Focusing on Joe Johnson’s breakout game, Hollinger also wrote: “If Atlanta’s All-Star could match Miami’s All-Star [Dwyane Wade} shot for shot, as he finally did Sunday, there was no way Wade’s supporting cast could lift him past Johnson’s.” (Oddly enough, a guy I know had been saying much the same thing. Not that I’m ever right. Though I was, kind of, this time.)

For the South Florida Sun-Sentinel, Ira Winderman wrote essentially the same thing and played heavily off Wade’s assertion that the Hawks have five guys who can make a play. And five tends to beat one.

Sorry, there are no polls available at the moment.

On SI.com, Bill Trocchi called Zaza Pachulia’s dive-on-the-floor offensive …

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Paul Johnson believes Tech will be even better in Year 2

Remember the offense that trampled Georgia underfoot? You still haven’t seen the monster fully unleashed. So said Paul Johnson, whose first Georgia Tech team won nine games. As his second round of spring practice was drawing to its end, the coach spent a half-hour discussing the past and the future. His prognosis: “I think we’ll be a better football team than we were a year ago.”

On his option-based spread: “It’s not so much putting in the basics. It’s the little nuances, the little changeups we didn’t get to last year … We were still just scratching the surface a year ago. There were so many games where if we’d been a little more adept at running it we could have done so much better … We will be better on offense. Now I don’t know if we’ll win any more games, but I guarantee you we’re better than we were a year ago.”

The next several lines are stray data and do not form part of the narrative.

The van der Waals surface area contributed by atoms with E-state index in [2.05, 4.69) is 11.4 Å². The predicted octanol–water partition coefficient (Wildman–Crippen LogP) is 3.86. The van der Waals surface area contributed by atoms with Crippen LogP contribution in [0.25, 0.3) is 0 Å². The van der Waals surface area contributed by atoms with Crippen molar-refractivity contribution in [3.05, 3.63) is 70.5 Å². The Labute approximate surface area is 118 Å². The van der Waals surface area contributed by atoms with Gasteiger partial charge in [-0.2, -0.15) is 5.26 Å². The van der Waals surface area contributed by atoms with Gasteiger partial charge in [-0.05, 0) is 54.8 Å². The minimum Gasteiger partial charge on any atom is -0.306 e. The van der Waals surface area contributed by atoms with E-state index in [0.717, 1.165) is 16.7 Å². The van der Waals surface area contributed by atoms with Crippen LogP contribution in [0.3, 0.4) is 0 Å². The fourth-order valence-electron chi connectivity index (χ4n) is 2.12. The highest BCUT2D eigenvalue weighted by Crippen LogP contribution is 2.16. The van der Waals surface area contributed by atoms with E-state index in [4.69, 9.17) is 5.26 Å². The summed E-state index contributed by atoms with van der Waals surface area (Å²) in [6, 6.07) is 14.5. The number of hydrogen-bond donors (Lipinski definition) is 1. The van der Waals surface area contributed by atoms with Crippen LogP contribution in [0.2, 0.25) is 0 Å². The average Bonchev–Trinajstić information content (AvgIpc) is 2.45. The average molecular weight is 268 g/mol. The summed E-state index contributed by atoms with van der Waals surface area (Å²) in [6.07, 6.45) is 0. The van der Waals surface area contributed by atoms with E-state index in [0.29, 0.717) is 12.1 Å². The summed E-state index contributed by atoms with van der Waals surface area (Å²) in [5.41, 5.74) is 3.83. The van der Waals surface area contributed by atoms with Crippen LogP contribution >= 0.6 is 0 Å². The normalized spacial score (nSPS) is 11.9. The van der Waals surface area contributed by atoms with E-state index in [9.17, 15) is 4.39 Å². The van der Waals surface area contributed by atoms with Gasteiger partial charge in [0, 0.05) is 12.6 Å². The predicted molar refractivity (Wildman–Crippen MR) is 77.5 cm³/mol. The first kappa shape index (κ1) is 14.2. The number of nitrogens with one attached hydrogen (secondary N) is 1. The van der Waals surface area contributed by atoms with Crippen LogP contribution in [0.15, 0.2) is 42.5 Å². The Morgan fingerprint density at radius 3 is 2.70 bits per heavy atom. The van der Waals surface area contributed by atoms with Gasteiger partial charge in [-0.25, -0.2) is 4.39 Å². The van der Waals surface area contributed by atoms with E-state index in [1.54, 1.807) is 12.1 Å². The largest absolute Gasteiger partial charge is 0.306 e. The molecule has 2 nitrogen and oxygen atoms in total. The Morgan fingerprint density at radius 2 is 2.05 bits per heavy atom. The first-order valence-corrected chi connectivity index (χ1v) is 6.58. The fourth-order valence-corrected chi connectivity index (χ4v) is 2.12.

On just how that will happen: “It’s not just that we’ll get faster – we’ll be able to execute at a faster pace. You can watch our tape …

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Bradley’s Buzz: Hewitt delivers least bang for big bucks

Big contract, smallish results

It has been this correspondent’s contention that Georgia Tech coach Paul Hewitt has underperformed for five consecutive seasons. In three of those he has finished with a losing record, and in the other two — 2004-2005, when the Jackets returned four starters from a Final Four team, and 2006-2007, when Tech had four future NBA players on the squad — he manged to lose 12 games each time. But now Matthew Futterman of the Wall Street Journal has gotten all analytical and determined that, lo and behold, Hewitt is the most overpaid coach in college basketball.

Futterman measures a coach’s contract — Hewitt makes $1.3 million — against his team’s annual RPI to ascertain that the Institute is paying its coach $288,888 for what he calls “each [rating] point beyond the threshold of mediocrity.” Futterman writes that Hewitt declined a request to comment, but Tech publicist Mike Stamus writes in an e-mail that,”Matthew asked to speak either to Dan …